My Confidence Matters - One year on
It's hard to believe that 12 months ago to the day, My Confidence Matters held its launch event on the worst day of snow I can remember! Before the launch, we undertook a survey of working women asking specific questions about their working lives and self-confidence when in the workplace. A year on, we’ve been reflecting on the results of that survey and what they mean in practice. The survey was conducted from a sample of 300 women of varying ages, across a range of business sectors.
A significant percentage of the women surveyed - over 73% - felt that they lacked confidence in the workplace on a regular basis. Respondents acknowledged the challenges to feeling confident. On the basis of the results of that survey, Joy Burnford and her team looked at the sort of services that our respondents felt would be helpful in the development of confidence and practical skills. Over the past year My Confidence Matters has been working to deliver services that will achieve those aims.
It was clear that those surveyed were motivated to improve their confidence through training, skill-development and through networking. Building a community and being part of a community was selected by over half of those surveyed, followed by coaching and workshop options. Over the past year we have continued to listen to the women we work with in our workshops and coaching sessions.
One of the areas in which women feel they lack confidence is standing in front of an audience to make a presentation, a pitch or a speech. Our workshops on presentation are designed to develop the skills that support women and enable them to feel confident in front of an audience. Another area of our work aims to develop a more positive mindset, one that will enable women not only to appear confident but to feel confident. This fosters a more evidence-based form of self-evaluation, where women don’t opt for default negativity – “why should anyone listen to me?” - when assessing their performance in meetings and talks.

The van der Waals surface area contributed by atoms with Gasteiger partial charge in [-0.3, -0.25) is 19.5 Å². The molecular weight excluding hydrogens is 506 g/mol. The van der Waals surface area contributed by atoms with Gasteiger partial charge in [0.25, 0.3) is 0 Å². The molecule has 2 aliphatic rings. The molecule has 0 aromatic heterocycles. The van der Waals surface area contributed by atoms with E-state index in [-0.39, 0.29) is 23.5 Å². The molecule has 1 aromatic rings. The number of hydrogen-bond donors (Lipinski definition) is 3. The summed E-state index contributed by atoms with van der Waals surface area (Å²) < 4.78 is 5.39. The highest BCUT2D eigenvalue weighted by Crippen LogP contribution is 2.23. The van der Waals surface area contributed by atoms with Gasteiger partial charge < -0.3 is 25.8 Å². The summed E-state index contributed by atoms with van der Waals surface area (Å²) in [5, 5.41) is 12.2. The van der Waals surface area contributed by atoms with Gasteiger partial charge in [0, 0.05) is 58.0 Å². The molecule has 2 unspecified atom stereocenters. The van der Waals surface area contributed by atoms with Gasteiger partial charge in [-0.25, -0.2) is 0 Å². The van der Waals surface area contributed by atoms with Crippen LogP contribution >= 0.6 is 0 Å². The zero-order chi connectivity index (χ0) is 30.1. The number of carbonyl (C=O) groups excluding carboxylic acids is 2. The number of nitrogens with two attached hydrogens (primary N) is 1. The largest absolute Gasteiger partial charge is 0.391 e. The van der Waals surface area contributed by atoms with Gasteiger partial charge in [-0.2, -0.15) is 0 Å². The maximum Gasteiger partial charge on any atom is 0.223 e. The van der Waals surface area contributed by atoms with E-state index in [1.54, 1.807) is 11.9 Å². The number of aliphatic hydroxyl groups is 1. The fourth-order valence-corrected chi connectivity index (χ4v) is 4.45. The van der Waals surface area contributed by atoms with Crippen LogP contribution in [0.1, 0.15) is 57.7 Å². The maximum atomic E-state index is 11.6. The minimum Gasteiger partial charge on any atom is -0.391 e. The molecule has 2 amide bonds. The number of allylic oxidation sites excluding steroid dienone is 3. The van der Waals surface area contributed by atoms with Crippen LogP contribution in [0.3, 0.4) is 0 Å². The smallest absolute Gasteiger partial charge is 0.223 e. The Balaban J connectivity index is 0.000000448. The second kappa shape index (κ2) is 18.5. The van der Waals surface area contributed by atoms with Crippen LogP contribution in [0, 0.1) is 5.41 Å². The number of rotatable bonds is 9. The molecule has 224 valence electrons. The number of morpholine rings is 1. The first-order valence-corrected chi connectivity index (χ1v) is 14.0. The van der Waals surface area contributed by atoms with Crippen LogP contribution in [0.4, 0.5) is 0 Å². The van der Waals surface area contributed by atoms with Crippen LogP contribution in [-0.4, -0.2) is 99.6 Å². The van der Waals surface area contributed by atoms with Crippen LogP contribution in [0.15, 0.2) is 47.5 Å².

Research on the theme of women, workplace and confidence corroborates our data. Furthermore, the research pinpoints elements of institutional and societal bias that disable genuine equality of opportunity. Women can be deterred from seeking promotion because they feel the cards are stacked against them. If they see that, statistically, men are more likely to be promoted, then they will be more hesitant about applying for promotion. Research published in 2015 showed that certain established types of organisational structure and the demands placed on employees undermined women’s self-confidence. Additionally, statistics published in 2018 showing the staggering salary gap between men and women in similar positions also demonstrate that institutional bias operates against women not only in terms of career advancement but also in terms of remuneration, even when women achieve promotion. While some women may break through the ‘glass ceiling’, there is no guarantee that once there, they will achieve a salary that matches those of their male peers. A confident woman with a well-developed sense of her worth can tackle such inequality, feeling well-equipped to challenge the status quo.
Whatever goals and aspirations women have, our survey showed that training and skills development are a priority. By facilitating the development of such skills and positive attitudes, our aim is to instil a sense of confidence, one that enables and encourages women to achieve their goals. One year on, we believe that our mission to develop a more confident female workforce is as relevant as ever.
To download a copy of our research, please click here.
About the author
Dr Geraldine Perriam is an Honorary Research Associate at the University of Glasgow. She has worked in education for over thirty years and has also worked in the private sector. Much of her research centres on gender: women’s public and domestic lives, mental health and wellbeing and fiction written by women. She is a feminist geographer, has worked in primary and higher education, the IT industry and educational management and policy development. She has taught research methods to undergraduate and postgraduate students. Her work for My Confidence Matters involves analysis and reporting of survey results and current research on women’s experiences in the workplace.